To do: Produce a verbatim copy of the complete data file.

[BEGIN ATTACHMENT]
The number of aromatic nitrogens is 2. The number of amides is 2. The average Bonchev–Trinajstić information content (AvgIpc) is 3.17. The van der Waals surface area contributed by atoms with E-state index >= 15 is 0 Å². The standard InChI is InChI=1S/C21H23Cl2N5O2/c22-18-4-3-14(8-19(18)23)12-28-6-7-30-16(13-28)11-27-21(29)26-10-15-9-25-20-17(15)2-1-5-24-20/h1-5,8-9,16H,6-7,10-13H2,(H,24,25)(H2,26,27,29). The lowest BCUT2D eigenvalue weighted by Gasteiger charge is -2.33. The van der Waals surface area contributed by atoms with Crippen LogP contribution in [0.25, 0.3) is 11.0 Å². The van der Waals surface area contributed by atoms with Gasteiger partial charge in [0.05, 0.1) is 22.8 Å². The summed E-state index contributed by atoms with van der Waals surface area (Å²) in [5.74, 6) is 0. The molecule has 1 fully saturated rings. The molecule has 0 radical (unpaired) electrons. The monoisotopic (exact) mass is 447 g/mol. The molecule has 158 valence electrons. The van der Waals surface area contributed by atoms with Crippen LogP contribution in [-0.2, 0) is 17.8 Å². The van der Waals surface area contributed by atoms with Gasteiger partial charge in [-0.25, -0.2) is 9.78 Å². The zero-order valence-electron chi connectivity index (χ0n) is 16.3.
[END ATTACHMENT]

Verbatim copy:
The number of aromatic nitrogens is 2. The number of amides is 2. The average Bonchev–Trinajstić information content (AvgIpc) is 3.17. The van der Waals surface area contributed by atoms with E-state index >= 15 is 0 Å². The standard InChI is InChI=1S/C21H23Cl2N5O2/c22-18-4-3-14(8-19(18)23)12-28-6-7-30-16(13-28)11-27-21(29)26-10-15-9-25-20-17(15)2-1-5-24-20/h1-5,8-9,16H,6-7,10-13H2,(H,24,25)(H2,26,27,29). The lowest BCUT2D eigenvalue weighted by Gasteiger charge is -2.33. The van der Waals surface area contributed by atoms with Crippen LogP contribution in [0.25, 0.3) is 11.0 Å². The van der Waals surface area contributed by atoms with Gasteiger partial charge in [0.05, 0.1) is 22.8 Å². The summed E-state index contributed by atoms with van der Waals surface area (Å²) in [5.74, 6) is 0. The molecule has 1 fully saturated rings. The molecule has 0 radical (unpaired) electrons. The monoisotopic (exact) mass is 447 g/mol. The molecule has 158 valence electrons. The van der Waals surface area contributed by atoms with Crippen LogP contribution in [-0.2, 0) is 17.8 Å². The van der Waals surface area contributed by atoms with Gasteiger partial charge in [-0.25, -0.2) is 9.78 Å². The zero-order valence-electron chi connectivity index (χ0n) is 16.3.